Halfway through watching Kevin Asch’s debut film “Holy Rollers,” I realized that I didn’t really care about the drug deals.

I’m supposed to care about them, of course. But the plot, based on the true story of a small group of Hasidic Jews in Brooklyn who become involved in an Israeli drug cartel, is really about an insular world few get to see. I cared far more about the first half of the movie, an incisive, funny, well-documented picture of the Hasidic Jewish community in Brooklyn in the 1990s.

Directed by: Kevin Asch
Written by: Antonio Macia
Starring: Jesse Eisenberg, Justin Bartha, Ari Graynor
Rated: R
Seen at: Museum of Fine Arts

The story revolves around Sam Gold, a young man facing his impending arranged marriage and entry into Rabbinical school. But he is sidetracked by the lure of money, flashed by his best friend’s older brother Yosef, who says he has a job bringing “medicine” into the country for rich people. When his marriage falls through due to his family’s bad finances, he decides to make some extra cash. In keeping with the good-boy-gone-bad storyline, Sam quickly gets in over his head selling what he learns is not medicine but grade A ecstasy.

Asch has an eye for details in the early scenes of Sam’s life, from the way the Gold men have to turn the stove on with a pair of pliers, to the immaculate home of Zeldy Lazar, the girl Sam is set to marry. I don’t know if Asch is from a Hasidic background, but he seems to intimately understand how insular communities can be both suffocating and comforting in equal measure. As Sam enters the murky world of the 90s club scene, he becomes both ambivalent to his faith yet still strangely grasping for it. Eisenberg has real poetry in his performance, playing Sam as a mensch, but still very much a vain, ignorant child.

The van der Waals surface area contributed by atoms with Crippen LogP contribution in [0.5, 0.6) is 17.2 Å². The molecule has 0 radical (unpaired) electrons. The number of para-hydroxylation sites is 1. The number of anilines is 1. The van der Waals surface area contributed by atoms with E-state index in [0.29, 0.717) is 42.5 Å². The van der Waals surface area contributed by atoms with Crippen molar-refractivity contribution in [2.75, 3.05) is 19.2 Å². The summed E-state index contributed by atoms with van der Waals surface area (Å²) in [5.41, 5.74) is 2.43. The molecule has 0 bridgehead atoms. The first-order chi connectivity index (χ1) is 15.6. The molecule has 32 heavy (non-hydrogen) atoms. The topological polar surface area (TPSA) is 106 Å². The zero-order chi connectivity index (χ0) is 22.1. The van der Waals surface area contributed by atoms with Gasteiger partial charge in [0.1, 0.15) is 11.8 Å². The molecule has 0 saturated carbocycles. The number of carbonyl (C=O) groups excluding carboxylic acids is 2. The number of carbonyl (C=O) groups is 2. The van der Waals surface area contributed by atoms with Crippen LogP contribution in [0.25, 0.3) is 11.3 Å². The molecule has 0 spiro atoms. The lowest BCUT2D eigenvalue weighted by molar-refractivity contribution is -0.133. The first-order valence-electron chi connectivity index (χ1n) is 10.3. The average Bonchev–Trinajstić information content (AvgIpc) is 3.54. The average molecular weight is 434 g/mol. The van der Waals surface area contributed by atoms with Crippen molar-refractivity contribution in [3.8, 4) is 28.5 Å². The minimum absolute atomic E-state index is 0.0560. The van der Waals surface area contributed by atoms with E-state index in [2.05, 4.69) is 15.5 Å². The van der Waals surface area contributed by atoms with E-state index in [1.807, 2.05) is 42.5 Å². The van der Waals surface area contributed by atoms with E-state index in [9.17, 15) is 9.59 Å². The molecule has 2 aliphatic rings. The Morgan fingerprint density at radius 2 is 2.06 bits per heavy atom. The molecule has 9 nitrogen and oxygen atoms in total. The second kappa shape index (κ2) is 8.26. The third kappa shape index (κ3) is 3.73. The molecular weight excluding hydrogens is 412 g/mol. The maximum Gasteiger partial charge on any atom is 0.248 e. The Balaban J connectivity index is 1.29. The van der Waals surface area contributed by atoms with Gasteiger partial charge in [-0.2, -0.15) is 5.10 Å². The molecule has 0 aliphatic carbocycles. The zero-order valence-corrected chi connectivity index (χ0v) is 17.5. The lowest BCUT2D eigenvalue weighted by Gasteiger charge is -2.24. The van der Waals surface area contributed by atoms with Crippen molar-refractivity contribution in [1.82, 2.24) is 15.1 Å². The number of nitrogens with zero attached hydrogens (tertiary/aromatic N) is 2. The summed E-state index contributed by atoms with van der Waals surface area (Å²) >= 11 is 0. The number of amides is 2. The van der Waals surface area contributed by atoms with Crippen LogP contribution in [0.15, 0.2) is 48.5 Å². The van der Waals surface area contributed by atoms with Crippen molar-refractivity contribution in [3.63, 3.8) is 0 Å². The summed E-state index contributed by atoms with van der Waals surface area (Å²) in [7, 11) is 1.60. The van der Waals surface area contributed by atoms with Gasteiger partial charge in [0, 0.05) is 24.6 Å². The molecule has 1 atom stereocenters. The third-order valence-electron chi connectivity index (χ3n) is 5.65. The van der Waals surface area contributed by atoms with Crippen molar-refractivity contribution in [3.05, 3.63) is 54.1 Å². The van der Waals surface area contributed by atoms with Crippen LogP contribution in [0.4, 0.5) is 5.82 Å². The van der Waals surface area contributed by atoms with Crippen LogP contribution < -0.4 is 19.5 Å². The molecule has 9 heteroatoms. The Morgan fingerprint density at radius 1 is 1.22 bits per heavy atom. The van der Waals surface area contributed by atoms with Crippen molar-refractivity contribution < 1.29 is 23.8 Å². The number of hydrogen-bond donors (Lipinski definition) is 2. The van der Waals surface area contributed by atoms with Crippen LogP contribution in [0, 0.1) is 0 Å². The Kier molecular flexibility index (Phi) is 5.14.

The drugs, the raves in Amsterdam, the deals with dark, terrifying people in abandoned warehouses seem like carnival novelties, a cut-in from another film set on fast-forward. They’re beautiful scenes, but generalized. They could be from any film about drugs, and the latter part of the movie is sloppily edited. The end especially is too hastily done; I’m reasonably certain Asch simply didn’t know how to end it.

It really is a great story; the whole point of using Hasidic Jews as drug mules is that the TSA circa 1999 would never check them. It’s also a story of a family and a community. I just wish the drug deals had been a little more… exciting.

About The Author

Emma Johnson is a Blast Magazine critic whose work has appeared in The Boston Globe

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